REVIEW: "Monsters, Inc." is returning to theaters in 3-D for the holidays, and its reassuring message is more relevant than ever.
Updated: December 18, 2012 - 5:28 PM
Long before the Mall of America's Nickelodeon Universe began collecting kids' screams, the good creatures of Monstropolis were jumping out of closets and harvesting little tykes' terrified howls. And none of them was more effective at scaring up screams than Sulley (John Goodman), a big blue yeti with a heart of pure marshmallow. Then Boo, a little girl from the human universe, crosses the threshold, threatening to disrupt the fear-based economy with her unflagging good cheer.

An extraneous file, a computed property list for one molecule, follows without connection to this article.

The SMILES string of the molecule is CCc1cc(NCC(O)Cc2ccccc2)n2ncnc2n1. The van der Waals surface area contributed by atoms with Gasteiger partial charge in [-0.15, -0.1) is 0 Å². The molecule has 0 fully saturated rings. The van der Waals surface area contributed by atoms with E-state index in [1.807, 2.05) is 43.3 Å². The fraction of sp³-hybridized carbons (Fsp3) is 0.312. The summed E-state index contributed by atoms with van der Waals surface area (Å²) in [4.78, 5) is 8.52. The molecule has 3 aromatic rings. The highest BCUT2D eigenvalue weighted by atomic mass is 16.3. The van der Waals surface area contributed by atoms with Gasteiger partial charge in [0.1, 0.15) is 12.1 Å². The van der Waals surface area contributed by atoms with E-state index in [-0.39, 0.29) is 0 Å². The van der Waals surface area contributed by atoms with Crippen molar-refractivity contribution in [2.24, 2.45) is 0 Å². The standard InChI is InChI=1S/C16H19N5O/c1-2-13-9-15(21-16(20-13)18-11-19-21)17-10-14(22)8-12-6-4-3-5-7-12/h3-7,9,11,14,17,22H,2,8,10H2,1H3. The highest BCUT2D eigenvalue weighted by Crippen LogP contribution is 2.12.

Welcome to the world of "Monsters, Inc." (★★★ 1/2, rated G). Director Pete Docter and the Pixar crew based their 2001 cartoon classic in elemental emotions, eternal themes (a child's love is more powerful than fear of the unknown) and jazzy, long-shelf-life gags, rather than the of-the-moment satire of its competitor "Shrek." It's returning to theaters in 3-D for the holidays, and its reassuring message is more relevant than ever.
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